My sculptural La Mer series reveals life of the ocean from the mighty microscopic gems to the blue whale. At this intensified time of climate change, the unseen yet largest and essential element on earth, the ocean needs our help. At the intersection of art and science, the sculpture magnifies awareness, protection and respect of the marine life providing our every other breath. Over 50% of Earth’s oxygen is photosynthesized in the ocean by one-cell primary producers. They form exquisite networks called “colonies” in mutual support of our entire planet. Water is life and all life on Earth began in the sea. If microscopic organisms can sustain an entire planet for hundreds of millions of years, imagine what we can achieve together.
Recent work abstracts the elements of marine life from microscopic organisms to coral reef ecosystems and beyond. The intricate ceramic forms shine light on the wonder and respect for the fragile, diverse and mostly little known life of the sea with which our lives are intrinsically linked. My practice is an ongoing discovery, magnifying our reciprocal responsibility. My inspiration comes from literally diving in the ocean whenever possible, research, visiting and collaborating with scientists, marine ecologists and artists. Projects include creative healing with communities in trauma and violence, community arts with diverse ages & people, environmental, art & science residencies, lectures, teaching, studio program, installations and exhibits nationally and internationally.
Let’s say your best friend was visiting the area and you wanted to show them the best time ever. Where would you take them? Give us a little itinerary – say it was a week long trip, where would you eat, drink, visit, hang out, etc.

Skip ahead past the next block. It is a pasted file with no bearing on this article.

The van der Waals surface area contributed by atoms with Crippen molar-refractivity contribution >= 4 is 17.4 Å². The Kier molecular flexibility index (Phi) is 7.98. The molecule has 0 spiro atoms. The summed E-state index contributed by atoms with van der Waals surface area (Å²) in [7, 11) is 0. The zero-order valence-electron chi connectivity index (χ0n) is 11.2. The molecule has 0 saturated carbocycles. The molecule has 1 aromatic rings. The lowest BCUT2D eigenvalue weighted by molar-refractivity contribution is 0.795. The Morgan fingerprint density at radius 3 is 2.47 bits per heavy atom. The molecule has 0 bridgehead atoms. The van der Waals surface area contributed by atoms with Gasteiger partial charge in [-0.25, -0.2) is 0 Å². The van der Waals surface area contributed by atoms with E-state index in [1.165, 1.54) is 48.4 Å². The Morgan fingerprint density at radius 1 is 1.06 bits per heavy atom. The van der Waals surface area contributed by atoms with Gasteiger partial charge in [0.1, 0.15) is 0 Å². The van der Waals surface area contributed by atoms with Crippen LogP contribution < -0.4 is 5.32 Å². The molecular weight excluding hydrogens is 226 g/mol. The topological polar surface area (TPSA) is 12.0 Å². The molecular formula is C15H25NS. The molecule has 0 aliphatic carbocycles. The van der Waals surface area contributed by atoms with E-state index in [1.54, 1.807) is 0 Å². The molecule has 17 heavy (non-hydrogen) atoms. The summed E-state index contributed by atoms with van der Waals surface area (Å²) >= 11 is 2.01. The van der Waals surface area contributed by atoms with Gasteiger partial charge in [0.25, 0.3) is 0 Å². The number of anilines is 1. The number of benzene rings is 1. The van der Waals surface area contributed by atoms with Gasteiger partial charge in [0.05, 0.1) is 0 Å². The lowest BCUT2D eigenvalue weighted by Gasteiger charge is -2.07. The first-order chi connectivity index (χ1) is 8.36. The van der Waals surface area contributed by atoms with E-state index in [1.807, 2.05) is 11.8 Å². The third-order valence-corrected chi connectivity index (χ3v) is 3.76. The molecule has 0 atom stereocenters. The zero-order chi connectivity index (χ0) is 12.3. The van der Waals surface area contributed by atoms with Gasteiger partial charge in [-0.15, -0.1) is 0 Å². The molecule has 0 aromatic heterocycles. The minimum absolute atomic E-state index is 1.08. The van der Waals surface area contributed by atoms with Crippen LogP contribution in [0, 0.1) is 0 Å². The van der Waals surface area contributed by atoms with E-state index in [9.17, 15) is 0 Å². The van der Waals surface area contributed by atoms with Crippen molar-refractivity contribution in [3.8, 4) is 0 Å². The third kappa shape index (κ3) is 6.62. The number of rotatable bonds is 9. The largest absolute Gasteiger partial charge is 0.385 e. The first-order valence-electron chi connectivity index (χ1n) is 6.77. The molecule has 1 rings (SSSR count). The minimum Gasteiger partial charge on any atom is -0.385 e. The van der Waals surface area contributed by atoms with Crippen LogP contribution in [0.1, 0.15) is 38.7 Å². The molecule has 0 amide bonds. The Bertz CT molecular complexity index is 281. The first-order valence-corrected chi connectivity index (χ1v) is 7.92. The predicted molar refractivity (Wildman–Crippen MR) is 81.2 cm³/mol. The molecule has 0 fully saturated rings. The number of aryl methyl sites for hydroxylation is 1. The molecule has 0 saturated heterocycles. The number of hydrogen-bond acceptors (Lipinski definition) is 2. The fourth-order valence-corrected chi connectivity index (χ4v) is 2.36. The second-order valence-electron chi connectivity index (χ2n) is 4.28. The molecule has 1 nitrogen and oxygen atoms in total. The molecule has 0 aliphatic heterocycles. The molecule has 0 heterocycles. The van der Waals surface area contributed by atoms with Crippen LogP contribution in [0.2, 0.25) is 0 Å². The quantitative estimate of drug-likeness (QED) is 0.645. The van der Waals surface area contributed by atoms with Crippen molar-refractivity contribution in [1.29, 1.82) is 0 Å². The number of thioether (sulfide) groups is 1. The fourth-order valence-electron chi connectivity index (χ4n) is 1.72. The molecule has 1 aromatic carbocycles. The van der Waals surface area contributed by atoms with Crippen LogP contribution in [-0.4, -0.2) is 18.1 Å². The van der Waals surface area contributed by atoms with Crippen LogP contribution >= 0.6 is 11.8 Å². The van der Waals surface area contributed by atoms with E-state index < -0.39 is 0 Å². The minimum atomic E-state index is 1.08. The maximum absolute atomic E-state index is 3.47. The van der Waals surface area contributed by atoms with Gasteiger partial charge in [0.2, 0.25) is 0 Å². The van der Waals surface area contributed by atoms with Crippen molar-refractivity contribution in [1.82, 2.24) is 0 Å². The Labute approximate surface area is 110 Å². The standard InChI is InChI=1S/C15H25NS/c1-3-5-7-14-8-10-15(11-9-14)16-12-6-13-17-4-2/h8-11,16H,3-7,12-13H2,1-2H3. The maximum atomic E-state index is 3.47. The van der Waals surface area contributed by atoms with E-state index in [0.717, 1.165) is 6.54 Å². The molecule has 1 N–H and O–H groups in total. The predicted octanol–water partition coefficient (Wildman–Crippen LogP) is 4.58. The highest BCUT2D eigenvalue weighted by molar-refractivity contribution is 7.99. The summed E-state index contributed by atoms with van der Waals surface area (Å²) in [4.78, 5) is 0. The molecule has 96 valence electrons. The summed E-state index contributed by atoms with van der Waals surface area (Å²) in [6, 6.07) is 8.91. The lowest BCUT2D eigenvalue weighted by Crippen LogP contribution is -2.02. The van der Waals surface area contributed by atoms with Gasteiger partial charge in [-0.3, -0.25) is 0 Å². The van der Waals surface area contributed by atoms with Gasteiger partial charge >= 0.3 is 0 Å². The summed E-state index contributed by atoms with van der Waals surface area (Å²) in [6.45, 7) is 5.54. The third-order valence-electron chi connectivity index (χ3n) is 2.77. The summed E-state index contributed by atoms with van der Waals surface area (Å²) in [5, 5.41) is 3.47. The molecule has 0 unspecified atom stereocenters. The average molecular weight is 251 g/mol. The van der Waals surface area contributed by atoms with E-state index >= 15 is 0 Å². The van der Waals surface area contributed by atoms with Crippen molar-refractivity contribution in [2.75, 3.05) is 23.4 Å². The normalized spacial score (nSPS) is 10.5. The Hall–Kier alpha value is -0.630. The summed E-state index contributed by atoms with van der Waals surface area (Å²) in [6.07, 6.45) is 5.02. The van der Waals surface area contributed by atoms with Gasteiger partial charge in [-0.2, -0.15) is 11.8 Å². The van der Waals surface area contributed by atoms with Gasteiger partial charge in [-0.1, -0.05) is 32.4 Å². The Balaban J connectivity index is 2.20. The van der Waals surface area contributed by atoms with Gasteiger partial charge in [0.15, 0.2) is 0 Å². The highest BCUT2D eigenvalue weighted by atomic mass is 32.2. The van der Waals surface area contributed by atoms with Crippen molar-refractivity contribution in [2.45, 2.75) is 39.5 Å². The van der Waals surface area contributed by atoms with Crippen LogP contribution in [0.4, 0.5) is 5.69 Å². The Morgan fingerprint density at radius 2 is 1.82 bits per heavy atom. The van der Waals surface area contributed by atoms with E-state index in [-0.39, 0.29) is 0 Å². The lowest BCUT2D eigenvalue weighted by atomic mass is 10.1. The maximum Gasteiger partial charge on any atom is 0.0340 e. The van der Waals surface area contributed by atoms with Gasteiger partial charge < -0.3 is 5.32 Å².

I live in Philadelphia but if visiting LA, naturally have to go to the Pacific. I would visit scientist Stuart Sandin, professor of marine ecology at Scripps Institution of Oceanography in La Jolla to see the latest on his global projects following the health of coral reefs. Getting in some diving would be amazing.
An essential is seeing my favorite actor in LA, Madeline McCuskey and have her show me her favorite spots. Fun to catch up with LA based film editor, Greg Gheorghiu. To add perspective I would visit the Griffith Observatory, hike the hills and spend time at Watts Towers.
The Shoutout series is all about recognizing that our success and where we are in life is at least somewhat thanks to the efforts, support, mentorship, love and encouragement of others. So is there someone that you want to dedicate your shoutout to?
A heart-felt thank you to Caitlin McCormack for my acknowledgement in her interview and this invitation.
I am grateful for the forever support from loving family and friends, especially the light of my artist mother and grandmother.
The most profound support I have known as an artist comes from my creative partner in life, Pierre Trombert.
Photos by Richard W. Gretzinger, Marguerita Hagan & Pierre Trombert.